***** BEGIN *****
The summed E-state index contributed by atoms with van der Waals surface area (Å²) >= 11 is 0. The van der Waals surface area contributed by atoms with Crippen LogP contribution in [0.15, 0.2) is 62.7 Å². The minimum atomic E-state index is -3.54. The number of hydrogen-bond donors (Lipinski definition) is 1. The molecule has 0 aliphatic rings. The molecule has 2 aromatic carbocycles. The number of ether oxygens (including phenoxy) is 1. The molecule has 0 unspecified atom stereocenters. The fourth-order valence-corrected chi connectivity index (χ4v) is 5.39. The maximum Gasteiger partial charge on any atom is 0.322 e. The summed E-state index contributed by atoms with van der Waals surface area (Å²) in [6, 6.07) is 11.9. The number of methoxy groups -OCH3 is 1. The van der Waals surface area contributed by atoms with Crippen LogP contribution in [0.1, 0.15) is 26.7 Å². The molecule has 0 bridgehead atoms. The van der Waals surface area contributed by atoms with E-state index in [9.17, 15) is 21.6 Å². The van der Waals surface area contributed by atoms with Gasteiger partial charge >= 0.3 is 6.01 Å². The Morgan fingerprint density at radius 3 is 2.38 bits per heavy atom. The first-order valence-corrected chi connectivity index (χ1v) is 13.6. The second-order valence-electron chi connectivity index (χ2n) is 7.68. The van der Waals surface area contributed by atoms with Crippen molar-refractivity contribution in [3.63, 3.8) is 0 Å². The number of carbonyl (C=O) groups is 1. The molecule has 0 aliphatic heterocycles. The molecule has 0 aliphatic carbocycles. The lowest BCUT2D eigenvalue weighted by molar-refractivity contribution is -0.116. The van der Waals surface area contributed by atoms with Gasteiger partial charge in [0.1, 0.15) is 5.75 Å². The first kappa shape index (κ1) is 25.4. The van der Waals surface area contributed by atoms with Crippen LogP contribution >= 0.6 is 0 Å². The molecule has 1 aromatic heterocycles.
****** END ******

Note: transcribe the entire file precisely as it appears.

The summed E-state index contributed by atoms with van der Waals surface area (Å²) >= 11 is 0. The van der Waals surface area contributed by atoms with Crippen LogP contribution in [0.15, 0.2) is 62.7 Å². The minimum atomic E-state index is -3.54. The number of hydrogen-bond donors (Lipinski definition) is 1. The molecule has 0 aliphatic rings. The molecule has 2 aromatic carbocycles. The number of ether oxygens (including phenoxy) is 1. The molecule has 0 unspecified atom stereocenters. The fourth-order valence-corrected chi connectivity index (χ4v) is 5.39. The maximum Gasteiger partial charge on any atom is 0.322 e. The summed E-state index contributed by atoms with van der Waals surface area (Å²) in [6, 6.07) is 11.9. The number of methoxy groups -OCH3 is 1. The van der Waals surface area contributed by atoms with Crippen LogP contribution in [0.1, 0.15) is 26.7 Å². The molecule has 0 bridgehead atoms. The van der Waals surface area contributed by atoms with E-state index in [9.17, 15) is 21.6 Å². The van der Waals surface area contributed by atoms with Gasteiger partial charge >= 0.3 is 6.01 Å². The Morgan fingerprint density at radius 3 is 2.38 bits per heavy atom. The first-order valence-corrected chi connectivity index (χ1v) is 13.6. The second-order valence-electron chi connectivity index (χ2n) is 7.68. The van der Waals surface area contributed by atoms with Crippen molar-refractivity contribution in [3.63, 3.8) is 0 Å². The number of carbonyl (C=O) groups is 1. The molecule has 0 aliphatic heterocycles. The molecule has 0 aliphatic carbocycles. The lowest BCUT2D eigenvalue weighted by molar-refractivity contribution is -0.116. The van der Waals surface area contributed by atoms with Gasteiger partial charge in [0.1, 0.15) is 5.75 Å². The first kappa shape index (κ1) is 25.4. The van der Waals surface area contributed by atoms with Crippen LogP contribution >= 0.6 is 0 Å². The molecule has 1 aromatic heterocycles.